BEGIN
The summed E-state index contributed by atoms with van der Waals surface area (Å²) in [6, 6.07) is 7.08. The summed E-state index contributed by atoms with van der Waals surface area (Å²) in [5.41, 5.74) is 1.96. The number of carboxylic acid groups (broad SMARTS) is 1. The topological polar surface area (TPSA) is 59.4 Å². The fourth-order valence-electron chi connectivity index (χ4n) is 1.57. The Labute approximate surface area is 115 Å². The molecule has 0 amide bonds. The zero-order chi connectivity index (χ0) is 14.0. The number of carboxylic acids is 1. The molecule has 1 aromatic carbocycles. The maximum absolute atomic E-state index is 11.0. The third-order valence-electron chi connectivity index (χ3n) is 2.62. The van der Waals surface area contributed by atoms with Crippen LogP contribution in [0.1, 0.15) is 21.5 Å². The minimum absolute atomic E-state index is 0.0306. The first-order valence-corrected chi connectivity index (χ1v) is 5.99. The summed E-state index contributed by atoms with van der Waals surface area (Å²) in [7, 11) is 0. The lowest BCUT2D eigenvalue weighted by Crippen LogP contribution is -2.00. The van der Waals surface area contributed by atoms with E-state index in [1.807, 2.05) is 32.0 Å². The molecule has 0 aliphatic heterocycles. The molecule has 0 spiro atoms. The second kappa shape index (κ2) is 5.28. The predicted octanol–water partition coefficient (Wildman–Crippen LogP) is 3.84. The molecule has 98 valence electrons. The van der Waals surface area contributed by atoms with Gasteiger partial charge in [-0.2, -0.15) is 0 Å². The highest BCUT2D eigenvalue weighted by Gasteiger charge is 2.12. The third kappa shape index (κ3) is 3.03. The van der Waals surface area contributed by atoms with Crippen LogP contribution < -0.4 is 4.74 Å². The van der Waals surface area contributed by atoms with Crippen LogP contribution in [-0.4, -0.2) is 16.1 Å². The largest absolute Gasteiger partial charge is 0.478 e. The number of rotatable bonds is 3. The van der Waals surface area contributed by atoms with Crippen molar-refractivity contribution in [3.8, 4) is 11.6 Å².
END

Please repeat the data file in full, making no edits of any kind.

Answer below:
The summed E-state index contributed by atoms with van der Waals surface area (Å²) in [6, 6.07) is 7.08. The summed E-state index contributed by atoms with van der Waals surface area (Å²) in [5.41, 5.74) is 1.96. The number of carboxylic acid groups (broad SMARTS) is 1. The topological polar surface area (TPSA) is 59.4 Å². The fourth-order valence-electron chi connectivity index (χ4n) is 1.57. The Labute approximate surface area is 115 Å². The molecule has 0 amide bonds. The zero-order chi connectivity index (χ0) is 14.0. The number of carboxylic acids is 1. The molecule has 1 aromatic carbocycles. The maximum absolute atomic E-state index is 11.0. The third-order valence-electron chi connectivity index (χ3n) is 2.62. The van der Waals surface area contributed by atoms with Crippen LogP contribution in [0.1, 0.15) is 21.5 Å². The minimum absolute atomic E-state index is 0.0306. The first-order valence-corrected chi connectivity index (χ1v) is 5.99. The summed E-state index contributed by atoms with van der Waals surface area (Å²) in [7, 11) is 0. The lowest BCUT2D eigenvalue weighted by Crippen LogP contribution is -2.00. The van der Waals surface area contributed by atoms with E-state index in [1.807, 2.05) is 32.0 Å². The molecule has 0 aliphatic heterocycles. The molecule has 0 spiro atoms. The second kappa shape index (κ2) is 5.28. The predicted octanol–water partition coefficient (Wildman–Crippen LogP) is 3.84. The molecule has 98 valence electrons. The van der Waals surface area contributed by atoms with Gasteiger partial charge in [-0.2, -0.15) is 0 Å². The highest BCUT2D eigenvalue weighted by Gasteiger charge is 2.12. The third kappa shape index (κ3) is 3.03. The van der Waals surface area contributed by atoms with Crippen LogP contribution < -0.4 is 4.74 Å². The van der Waals surface area contributed by atoms with Crippen LogP contribution in [-0.4, -0.2) is 16.1 Å². The largest absolute Gasteiger partial charge is 0.478 e. The number of rotatable bonds is 3. The van der Waals surface area contributed by atoms with Crippen molar-refractivity contribution in [3.8, 4) is 11.6 Å².